With demand for data services soaring, satellite operators are also seeing a sharp rise in demand for a range of services, from voice and v-sat to backhaul. CommsMEA discusses the latest trends in the sector with four key stakeholders.

The experts:

Masood M.Sharif Mahmood, CEO, Yahsat

Hussein Oteifa, senior regional director, SES

Jean-Philippe Gillet, regional vice president for Europe and Middle East sales, Intelsat

Ali Al-Kuwari, CEO, Es’hailSat

 

CommsMEA: How has growth been in the past 12 months? What developments have there been at your company?

Mahmood: 2012 was an instrumental year for Yahsat, by the end of 2012 all of the services we promised we would deliver were delivered, real live services. We’re talking about Yahclick satellite broadband and internet delivered on the ground, and backhaul. We also rolled out YahService, our government and managed services business, with government clients over here.

The launch of our second satellite in April 2012 was a milestone. Having fully delivered the services that we originally promised by year end was something we were happy with, and it made us confident.

Oteifa: We are seeing good healthy growth. I see a shift from trunking, which was big business 10 years ago. I see the trend changing from trunking to vsat satellite communications, and more towards sticky applications. Basically we have seen the growth change by the type of application, if you go back in history we used to sell much IP trunking, point-to-point, and we found that customers became more skillful or discovered new applications that triggered more demand, ie corporate networks or banking networks, so I do see growth happening from those types of applications. We see projects like connecting banking together and schools – it is exciting.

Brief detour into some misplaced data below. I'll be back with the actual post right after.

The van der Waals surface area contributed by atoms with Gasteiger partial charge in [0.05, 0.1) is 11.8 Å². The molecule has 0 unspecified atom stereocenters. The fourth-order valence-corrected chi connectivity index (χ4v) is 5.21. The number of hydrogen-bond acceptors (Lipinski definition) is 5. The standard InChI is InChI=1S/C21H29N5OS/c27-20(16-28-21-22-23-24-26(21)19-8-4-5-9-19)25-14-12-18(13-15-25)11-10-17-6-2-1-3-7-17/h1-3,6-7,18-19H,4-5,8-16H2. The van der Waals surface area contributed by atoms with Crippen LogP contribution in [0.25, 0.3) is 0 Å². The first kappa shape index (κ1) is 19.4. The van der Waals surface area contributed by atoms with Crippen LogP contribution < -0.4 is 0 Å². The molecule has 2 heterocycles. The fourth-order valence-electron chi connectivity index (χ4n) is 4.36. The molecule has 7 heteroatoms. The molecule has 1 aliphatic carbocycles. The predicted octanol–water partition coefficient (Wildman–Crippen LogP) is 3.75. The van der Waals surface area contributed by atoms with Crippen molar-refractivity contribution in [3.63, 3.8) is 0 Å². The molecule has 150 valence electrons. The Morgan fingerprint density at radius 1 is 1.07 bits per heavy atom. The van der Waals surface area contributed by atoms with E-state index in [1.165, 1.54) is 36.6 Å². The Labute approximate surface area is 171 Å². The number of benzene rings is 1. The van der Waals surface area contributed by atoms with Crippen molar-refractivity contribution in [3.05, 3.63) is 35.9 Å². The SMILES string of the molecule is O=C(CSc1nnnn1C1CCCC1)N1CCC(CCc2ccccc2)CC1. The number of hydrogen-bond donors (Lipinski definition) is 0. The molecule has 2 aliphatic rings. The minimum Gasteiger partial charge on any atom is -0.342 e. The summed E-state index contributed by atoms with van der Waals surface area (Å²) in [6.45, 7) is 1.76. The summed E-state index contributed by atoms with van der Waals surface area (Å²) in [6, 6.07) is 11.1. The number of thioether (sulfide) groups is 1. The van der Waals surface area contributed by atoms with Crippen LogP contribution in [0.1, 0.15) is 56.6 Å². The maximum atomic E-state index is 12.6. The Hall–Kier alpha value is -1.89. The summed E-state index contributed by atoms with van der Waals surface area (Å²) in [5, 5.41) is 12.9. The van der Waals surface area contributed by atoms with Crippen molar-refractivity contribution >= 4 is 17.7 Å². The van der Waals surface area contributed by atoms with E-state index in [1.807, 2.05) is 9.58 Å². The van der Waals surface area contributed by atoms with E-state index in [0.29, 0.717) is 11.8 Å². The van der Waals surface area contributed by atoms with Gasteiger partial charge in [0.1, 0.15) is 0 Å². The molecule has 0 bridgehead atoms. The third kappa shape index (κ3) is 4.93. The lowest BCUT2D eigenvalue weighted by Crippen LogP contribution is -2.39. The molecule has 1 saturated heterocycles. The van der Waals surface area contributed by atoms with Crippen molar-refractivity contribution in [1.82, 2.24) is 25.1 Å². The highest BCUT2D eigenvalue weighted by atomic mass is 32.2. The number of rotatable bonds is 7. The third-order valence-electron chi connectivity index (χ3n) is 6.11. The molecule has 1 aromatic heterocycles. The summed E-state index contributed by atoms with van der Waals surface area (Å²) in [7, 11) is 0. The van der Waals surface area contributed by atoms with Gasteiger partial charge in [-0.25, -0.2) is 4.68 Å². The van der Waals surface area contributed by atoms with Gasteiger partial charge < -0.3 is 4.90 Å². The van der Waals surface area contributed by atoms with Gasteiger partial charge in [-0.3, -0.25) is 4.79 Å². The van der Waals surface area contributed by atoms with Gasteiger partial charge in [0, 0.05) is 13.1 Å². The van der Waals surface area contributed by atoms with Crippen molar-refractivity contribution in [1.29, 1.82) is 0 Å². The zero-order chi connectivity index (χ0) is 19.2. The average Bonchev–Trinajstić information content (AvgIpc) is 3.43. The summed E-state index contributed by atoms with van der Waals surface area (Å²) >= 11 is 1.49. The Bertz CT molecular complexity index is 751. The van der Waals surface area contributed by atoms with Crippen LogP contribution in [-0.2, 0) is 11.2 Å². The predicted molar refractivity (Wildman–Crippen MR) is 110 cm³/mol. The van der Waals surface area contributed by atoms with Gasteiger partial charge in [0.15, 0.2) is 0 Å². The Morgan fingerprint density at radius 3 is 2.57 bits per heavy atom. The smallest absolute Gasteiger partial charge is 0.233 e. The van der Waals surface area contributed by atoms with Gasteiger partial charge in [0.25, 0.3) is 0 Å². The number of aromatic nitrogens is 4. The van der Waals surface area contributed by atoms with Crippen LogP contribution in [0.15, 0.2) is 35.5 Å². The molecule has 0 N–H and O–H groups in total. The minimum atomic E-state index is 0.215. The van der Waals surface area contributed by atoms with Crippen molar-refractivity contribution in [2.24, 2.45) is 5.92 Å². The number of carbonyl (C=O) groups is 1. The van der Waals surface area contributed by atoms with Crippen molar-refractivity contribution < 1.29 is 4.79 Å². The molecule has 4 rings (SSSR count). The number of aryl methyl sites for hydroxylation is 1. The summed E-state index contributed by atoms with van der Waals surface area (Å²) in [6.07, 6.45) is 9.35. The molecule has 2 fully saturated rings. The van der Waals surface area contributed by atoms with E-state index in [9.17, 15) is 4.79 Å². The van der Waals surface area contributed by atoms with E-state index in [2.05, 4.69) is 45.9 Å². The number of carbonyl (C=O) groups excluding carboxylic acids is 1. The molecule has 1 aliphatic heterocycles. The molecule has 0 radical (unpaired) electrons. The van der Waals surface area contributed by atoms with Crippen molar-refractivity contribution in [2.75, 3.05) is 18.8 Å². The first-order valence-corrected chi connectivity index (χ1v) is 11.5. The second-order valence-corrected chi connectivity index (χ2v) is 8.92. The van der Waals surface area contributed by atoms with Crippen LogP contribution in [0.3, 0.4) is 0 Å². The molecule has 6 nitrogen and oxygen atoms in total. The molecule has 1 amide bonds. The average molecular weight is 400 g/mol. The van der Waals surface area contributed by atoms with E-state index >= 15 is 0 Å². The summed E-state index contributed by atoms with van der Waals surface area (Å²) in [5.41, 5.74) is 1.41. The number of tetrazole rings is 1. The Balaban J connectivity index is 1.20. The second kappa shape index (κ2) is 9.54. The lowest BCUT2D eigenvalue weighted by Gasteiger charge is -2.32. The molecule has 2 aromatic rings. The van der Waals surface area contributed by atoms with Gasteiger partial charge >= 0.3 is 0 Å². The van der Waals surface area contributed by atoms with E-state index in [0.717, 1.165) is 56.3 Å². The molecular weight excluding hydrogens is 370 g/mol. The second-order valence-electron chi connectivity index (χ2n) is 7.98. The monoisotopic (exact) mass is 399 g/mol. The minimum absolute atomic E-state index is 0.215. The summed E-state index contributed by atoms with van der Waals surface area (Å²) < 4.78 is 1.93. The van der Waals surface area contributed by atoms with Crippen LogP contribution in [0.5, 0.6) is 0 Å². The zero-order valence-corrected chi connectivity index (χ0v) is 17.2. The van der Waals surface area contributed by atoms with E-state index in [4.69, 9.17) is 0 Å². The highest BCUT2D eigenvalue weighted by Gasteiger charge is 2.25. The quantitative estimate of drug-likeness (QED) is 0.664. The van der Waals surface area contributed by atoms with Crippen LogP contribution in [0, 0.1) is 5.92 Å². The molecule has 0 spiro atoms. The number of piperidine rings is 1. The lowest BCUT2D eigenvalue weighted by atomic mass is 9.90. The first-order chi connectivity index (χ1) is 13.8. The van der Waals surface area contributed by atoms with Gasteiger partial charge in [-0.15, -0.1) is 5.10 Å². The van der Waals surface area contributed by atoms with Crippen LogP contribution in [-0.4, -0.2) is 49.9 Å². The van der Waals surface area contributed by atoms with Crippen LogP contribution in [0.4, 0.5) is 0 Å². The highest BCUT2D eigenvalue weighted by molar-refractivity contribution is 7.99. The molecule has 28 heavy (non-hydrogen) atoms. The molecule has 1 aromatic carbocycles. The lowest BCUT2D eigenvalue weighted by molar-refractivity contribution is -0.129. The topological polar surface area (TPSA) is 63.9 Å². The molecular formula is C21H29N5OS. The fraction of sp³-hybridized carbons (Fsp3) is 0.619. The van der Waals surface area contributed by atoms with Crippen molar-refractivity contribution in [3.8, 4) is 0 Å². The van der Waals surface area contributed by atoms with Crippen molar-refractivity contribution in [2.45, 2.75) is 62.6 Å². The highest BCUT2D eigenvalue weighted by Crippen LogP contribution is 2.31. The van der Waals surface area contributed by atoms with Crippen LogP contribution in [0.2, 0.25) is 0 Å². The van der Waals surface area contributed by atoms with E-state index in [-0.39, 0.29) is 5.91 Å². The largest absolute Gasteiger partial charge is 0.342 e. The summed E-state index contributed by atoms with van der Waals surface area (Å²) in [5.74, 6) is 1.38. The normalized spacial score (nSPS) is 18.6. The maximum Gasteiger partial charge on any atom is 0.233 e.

Most of the revenue is coming to the company from the broadcasters, mainly in Europe, but 26% of the revenue is coming from emerging markets, Middle East, Africa Asia, Latin America.

Gillet: There are three segments to our business, media, network services and government. If you look at our revenue today, about 46% of the business is generated by network services, 33% is generated with media and the rest is with government services. The way we look at our business, it is balanced between the three different applications, and also balanced between the different regions. Today we have relationships with all the telecoms and media players. We operate a fleet of about 50 satellites and we generated about $2.6 billion of revenue in 2012.

In Africa, we have more than 20 satellites covering the region, it is a large market, an area where we have always been active and it is one of our core markets. We touch most of the telecom operators, as well as media business in Africa.

We have launched in the past 12 months five different satellites that are covering the region. Three of those five are touching the Middle East region.

CommsMEA: Which services or verticals are proving to be the strongest for you?

Oteifa: Mobile backhaul, so we work with the major incumbent telecom operators in the Middle East. We find that in countries like Saudi Arabia or Oman, even though they are heavily fibred there are still a lot of areas not served yet because of the wide geographic area of the region. The backhaul, I don’t see that it will fade away. But of course the operators still have licencing obligations to meet. Also, if networks are damaged, network operators often need satellite.

Maritime is also big for us. A lot of ships go through the gulf or even between North Africa and the Atlantic. Then there is oil and gas, for which we usually work through partners.